The following article appeared in the July 27th edition of the Campbell Express
Think about your community. I'm going to guess that you have family, friends, and some neighbors in mind. You're only halfway there. Don't forget things like city services, coffee shops, pubs, restaurants, charity organizations, religious institutions, local festivals, and the charismatic businesses that form the infrastructure that your social network is built upon.
For most people, it's obvious that if there's nowhere to go, nothing to do, and no place convenient to buy things, "having a life" would be nearly impossible, but it's harder for them to imagine the reverse--that the infrastructure that sustains our community is in turn dependent upon having a community with healthy social connections. This is because the institutions that are most focused on creating a genuine and vibrant community tend to be small and lack marketing power. They rely heavily on word of mouth to survive. This includes small locally owned businesses who know their customers on a first name basis and local organizations who produce events that bring people together and build community spirit.
As a consequence of the economic boom and bust, recent years have not been good for the foundations that we use to develop that sense of community. With our social connections frayed by the exodus of old faces who were forced to move and the large scale influx of newcomers, it becomes much harder to absorb the decay in the physical qualities that makes a place feel like home to us. It also makes for a tougher recovery because there's more than one thing broken. To make matters worse, the Internet hasn't been the friend that some of us hoped it would be.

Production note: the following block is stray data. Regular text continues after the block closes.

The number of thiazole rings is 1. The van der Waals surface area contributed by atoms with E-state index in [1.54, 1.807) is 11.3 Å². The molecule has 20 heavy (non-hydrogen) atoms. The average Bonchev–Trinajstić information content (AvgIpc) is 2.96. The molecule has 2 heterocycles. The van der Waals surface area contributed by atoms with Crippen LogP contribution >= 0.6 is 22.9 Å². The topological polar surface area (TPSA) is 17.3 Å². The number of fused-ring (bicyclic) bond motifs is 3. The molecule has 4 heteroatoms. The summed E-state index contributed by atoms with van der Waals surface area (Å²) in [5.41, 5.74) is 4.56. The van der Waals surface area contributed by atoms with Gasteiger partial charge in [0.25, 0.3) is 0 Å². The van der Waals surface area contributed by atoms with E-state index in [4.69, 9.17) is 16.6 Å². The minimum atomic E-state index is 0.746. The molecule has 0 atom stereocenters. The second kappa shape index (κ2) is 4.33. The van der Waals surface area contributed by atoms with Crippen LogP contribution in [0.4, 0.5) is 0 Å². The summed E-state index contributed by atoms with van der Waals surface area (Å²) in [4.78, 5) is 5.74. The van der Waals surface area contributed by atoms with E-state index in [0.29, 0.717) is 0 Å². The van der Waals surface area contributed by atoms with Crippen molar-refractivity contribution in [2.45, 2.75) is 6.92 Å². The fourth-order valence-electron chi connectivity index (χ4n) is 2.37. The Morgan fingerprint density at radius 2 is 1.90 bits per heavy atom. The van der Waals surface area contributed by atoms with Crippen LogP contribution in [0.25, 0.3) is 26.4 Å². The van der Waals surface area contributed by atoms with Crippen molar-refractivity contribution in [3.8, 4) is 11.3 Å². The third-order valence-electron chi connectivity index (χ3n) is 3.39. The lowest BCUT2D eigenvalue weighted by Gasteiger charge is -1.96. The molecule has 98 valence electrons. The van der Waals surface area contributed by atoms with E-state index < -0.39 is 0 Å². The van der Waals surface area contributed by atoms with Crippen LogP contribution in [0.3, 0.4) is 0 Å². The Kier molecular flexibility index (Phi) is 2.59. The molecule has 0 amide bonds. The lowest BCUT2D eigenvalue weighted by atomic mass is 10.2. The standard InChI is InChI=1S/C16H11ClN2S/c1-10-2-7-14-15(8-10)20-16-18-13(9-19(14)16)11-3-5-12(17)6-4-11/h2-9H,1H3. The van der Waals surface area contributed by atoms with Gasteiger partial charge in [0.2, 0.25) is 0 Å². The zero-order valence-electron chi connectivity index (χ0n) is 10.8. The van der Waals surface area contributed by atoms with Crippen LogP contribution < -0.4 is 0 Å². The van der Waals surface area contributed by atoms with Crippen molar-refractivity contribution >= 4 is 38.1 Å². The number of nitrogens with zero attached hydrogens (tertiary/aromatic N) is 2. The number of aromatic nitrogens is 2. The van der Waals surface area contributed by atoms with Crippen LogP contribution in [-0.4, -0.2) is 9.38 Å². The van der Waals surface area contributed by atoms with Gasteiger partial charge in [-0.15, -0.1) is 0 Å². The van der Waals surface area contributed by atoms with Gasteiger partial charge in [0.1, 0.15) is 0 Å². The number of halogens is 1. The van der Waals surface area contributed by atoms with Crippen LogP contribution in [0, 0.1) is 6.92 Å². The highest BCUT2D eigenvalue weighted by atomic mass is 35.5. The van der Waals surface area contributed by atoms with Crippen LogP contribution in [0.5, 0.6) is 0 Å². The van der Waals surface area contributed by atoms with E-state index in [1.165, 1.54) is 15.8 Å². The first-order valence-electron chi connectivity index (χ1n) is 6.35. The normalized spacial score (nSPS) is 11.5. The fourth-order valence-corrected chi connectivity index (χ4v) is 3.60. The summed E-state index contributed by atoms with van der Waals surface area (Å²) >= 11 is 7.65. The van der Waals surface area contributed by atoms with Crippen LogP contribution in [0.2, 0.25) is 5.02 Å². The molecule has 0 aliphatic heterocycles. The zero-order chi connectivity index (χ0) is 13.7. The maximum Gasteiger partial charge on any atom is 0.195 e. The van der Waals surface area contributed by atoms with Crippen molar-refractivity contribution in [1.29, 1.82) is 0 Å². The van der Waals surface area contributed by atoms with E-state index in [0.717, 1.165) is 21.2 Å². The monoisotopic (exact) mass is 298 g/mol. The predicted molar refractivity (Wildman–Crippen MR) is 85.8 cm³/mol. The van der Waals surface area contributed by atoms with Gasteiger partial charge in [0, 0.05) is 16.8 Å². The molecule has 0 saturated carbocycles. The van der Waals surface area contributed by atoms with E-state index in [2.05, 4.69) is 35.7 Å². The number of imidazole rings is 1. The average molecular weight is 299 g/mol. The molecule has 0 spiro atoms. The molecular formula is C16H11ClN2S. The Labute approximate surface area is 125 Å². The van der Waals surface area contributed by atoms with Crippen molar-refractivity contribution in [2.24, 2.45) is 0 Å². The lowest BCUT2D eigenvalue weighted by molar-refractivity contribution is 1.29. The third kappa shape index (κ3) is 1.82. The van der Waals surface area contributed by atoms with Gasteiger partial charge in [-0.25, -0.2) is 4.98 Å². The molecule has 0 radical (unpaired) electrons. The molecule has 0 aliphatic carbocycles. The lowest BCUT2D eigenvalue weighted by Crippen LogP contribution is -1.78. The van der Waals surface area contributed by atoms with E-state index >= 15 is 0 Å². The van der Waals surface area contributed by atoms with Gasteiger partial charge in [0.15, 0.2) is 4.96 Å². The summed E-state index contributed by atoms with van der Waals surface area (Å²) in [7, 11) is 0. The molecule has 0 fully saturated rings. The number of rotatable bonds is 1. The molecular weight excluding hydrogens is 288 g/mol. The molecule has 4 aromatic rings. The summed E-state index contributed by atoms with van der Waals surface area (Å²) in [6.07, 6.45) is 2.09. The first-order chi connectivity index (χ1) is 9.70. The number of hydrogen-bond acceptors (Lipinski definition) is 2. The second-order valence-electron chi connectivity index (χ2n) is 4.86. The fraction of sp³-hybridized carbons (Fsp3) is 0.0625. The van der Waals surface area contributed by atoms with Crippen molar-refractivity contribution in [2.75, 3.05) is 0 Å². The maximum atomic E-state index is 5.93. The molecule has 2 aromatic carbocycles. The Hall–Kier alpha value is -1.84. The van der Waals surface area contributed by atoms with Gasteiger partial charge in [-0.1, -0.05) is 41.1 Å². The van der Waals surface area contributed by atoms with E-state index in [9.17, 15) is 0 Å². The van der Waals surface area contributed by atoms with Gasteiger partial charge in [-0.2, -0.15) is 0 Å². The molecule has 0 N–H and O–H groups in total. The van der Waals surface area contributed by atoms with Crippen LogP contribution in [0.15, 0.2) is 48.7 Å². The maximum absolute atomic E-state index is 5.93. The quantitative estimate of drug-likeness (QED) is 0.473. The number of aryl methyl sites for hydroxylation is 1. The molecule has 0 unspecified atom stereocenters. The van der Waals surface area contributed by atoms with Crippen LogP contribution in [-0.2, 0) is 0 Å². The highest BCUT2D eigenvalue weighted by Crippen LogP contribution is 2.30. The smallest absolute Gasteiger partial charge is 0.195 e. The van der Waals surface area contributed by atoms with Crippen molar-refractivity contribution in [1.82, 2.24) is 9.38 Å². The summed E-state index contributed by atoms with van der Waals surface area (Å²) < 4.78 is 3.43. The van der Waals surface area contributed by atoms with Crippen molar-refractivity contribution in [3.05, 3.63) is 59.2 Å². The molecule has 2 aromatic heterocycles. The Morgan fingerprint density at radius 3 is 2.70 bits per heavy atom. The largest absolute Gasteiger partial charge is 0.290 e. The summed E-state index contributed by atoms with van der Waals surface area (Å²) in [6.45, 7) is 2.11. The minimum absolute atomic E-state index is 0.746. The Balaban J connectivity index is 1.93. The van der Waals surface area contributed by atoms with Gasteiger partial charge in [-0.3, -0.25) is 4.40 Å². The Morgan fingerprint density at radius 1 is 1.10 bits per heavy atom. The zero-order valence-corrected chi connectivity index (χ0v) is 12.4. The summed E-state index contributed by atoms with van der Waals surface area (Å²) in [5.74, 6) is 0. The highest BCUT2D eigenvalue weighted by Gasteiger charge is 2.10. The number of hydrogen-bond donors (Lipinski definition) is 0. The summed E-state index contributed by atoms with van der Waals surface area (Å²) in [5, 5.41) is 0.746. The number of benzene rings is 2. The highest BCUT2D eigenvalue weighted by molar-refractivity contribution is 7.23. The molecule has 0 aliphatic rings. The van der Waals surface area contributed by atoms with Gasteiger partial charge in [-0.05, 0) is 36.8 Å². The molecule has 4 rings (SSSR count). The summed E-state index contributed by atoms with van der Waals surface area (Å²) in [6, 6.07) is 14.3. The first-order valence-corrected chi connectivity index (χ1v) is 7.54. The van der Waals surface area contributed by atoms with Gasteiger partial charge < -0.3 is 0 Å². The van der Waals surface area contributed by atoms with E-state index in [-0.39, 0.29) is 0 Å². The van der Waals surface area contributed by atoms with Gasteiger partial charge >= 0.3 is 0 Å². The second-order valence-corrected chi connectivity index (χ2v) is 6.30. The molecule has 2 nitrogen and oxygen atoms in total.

Once heralded as the great equalizer that leveled the playing field for players of all sizes, the Internet appears to have ended up concentrating more power in all things big and global But I believe that technology isn't the problem. It's the way that we're using the technology that is the problem and that's why I launched Social Wave, a community network tailor-made to serve the interests of Silicon Valley residents and locally owned businesses. By keeping the focus local, Social Wave helps us build stronger communities by creating opportunities for residents get to know other locals, businesses, and their area both online and in person.
That was over a year ago and I'm happy to say that it's starting to make a difference. If you're not familiar with Social Wave, I invite you to come find out more about it at our one-year anniversary party on July 29th, which we're hosting as part of Sundown Cinema's showing of Willy Wonka and the Chocolate Factory. Before the movie, we'll have information tables, festivities, kids' activities, and a free raffle for you in the parking lot. Come see what Social Wave is all about and come meet some of your neighbors.
Sundown Cinema and Social Wave's Anniversary Party will be held in the parking lot between the Courtyard and Orchard Valley Coffee in Downtown Campbell. For more information about the Social Wave party, please see http://socialwave.net/party or call Sheldon Chang at 408.455.2559.